Often, those of noble or royal birth are supposed to marry other nobles, typically in Arranged Marriages
intended to secure alliances, but since there are so few of these people this frequently leads to marriages between cousins
or similar relatives. Some even marry their siblings
Oftentimes this is used to explain The Caligula
, Royally Screwed Up
, and It Runs in the Family
This is Truth in Television
, even with siblings (Ancient Egypt
- In A Song of Ice and Fire the Targaryan dynasty wed brother to sister for centuries, often blamed in universe for their tendency to produce mad kings. Later Cersei and Jaime Lannister are twins who secretly have an affair and three kids, which ends up starting a five-way civil war, though their parents were first cousins and no one thought that unusual.
- A few examples in the Dune universe. Though mostly intended as eugenics.
- The Bene Gesserit intended for Jessica to bear a daughter that would be mated to her cousin Feyd-Rautha as part of their Super Breeding Program, but she bore a son instead.
- Leto II symbolically married his sister Ghanima, though at that point he was physically unable to have sex so he had Prince Farad'n Corrino (who would be a very distant cousin) sire her children.
- Over the 3,500 years Leto II controlled the Bene Gesserit breeding program he mated several of Duncan Idaho's clones with his sister's descendants.
- In the second trilogy of Kushiel's Legacy Imriel de la Courcel falls in love with and eventually marries Princess Sidonie de la Courcel. Imriel is the son of Sidonie's uncle, making them first cousins once removed.
- Chronicles of the Kencyrath: The Knorth, the royal house of the Kencyr, has a long tradition of twin marriages.
- Babar, King of the Elephants in Jean de Bruhhoff's children's books is Happily Married to his cousin Celeste.
- Harry Potter: The wizarding world doesn't have royalty, but it does have pureblood lines. As such, many of them use intermarrying to keep the bloodline pure, and disowning anyone who marries "mudbloods". Dumbledore mentions this was the case with the Gaunt family, the last descendants of Salazar Slytherin, who had inherited their family's violent temper due to interbreeding.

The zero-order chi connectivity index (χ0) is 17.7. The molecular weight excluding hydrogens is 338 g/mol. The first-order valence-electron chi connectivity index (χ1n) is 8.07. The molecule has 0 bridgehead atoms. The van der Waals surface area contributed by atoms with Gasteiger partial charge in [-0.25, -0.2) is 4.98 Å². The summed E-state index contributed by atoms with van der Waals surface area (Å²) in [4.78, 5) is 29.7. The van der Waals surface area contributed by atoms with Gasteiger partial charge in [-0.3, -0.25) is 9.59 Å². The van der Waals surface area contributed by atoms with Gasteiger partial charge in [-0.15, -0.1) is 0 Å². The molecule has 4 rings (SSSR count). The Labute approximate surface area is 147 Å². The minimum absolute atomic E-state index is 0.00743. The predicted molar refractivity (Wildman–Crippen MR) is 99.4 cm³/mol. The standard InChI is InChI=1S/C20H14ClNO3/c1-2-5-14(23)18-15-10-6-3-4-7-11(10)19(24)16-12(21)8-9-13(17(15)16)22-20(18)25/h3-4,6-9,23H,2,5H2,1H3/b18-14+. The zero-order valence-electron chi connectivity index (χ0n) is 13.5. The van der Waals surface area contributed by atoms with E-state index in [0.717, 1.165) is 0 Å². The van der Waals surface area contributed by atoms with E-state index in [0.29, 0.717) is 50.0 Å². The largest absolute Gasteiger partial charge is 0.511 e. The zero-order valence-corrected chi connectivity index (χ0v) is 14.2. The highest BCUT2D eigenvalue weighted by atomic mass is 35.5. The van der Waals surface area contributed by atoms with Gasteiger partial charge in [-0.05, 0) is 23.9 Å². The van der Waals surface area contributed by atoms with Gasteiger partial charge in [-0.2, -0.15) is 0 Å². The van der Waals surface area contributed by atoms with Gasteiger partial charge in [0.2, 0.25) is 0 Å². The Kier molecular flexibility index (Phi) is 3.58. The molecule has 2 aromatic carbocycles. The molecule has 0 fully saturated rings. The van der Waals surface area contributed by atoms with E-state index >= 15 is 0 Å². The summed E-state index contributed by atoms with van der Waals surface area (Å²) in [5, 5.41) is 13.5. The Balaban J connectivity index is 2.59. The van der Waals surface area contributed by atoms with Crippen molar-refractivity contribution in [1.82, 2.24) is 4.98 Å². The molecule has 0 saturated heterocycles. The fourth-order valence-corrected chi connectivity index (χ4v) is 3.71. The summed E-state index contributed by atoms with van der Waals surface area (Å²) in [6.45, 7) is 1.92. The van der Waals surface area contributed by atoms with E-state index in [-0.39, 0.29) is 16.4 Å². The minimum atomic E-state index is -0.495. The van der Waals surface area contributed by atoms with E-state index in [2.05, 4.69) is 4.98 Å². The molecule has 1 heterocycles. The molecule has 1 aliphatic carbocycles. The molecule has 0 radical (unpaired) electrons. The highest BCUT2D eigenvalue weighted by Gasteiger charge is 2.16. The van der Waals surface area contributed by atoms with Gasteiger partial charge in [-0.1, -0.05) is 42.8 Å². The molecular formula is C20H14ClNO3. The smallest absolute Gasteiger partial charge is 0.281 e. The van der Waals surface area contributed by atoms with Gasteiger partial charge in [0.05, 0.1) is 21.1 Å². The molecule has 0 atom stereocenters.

- In Pyramids, the High Priest Dios suggests that newly-crowned pharaoh Teppic marry any available female relative. Of course, Teppic's kingdom is the Discworld's version of Ancient Egypt.
- Parodied in Feet of Clay, where it's mentioned that in the city of Genua, the royal lines died out "through interbreeding so intensively that the last king kept trying to breed with himself"
- In The Painter Knight, several pages are devoted to explaining how an exiled member of the royal family, over the course of about 75 years, managed to tie his bloodline back into the ruling line — by marrying his cousin, having their children marry second cousins, and having their grandchildren marry third cousins — one of whom is the current monarch. His child inherits the powers of four different septs of the dynasty in one go.
- In just the third episode of The Tudors Henry VII arranged a marriage between his daughter Mary and her mother's nephew the Holy Roman Emperor Charles II, though the engagement was called off later. Note that Charles and his aunt were Hapsburgs (see Real Life).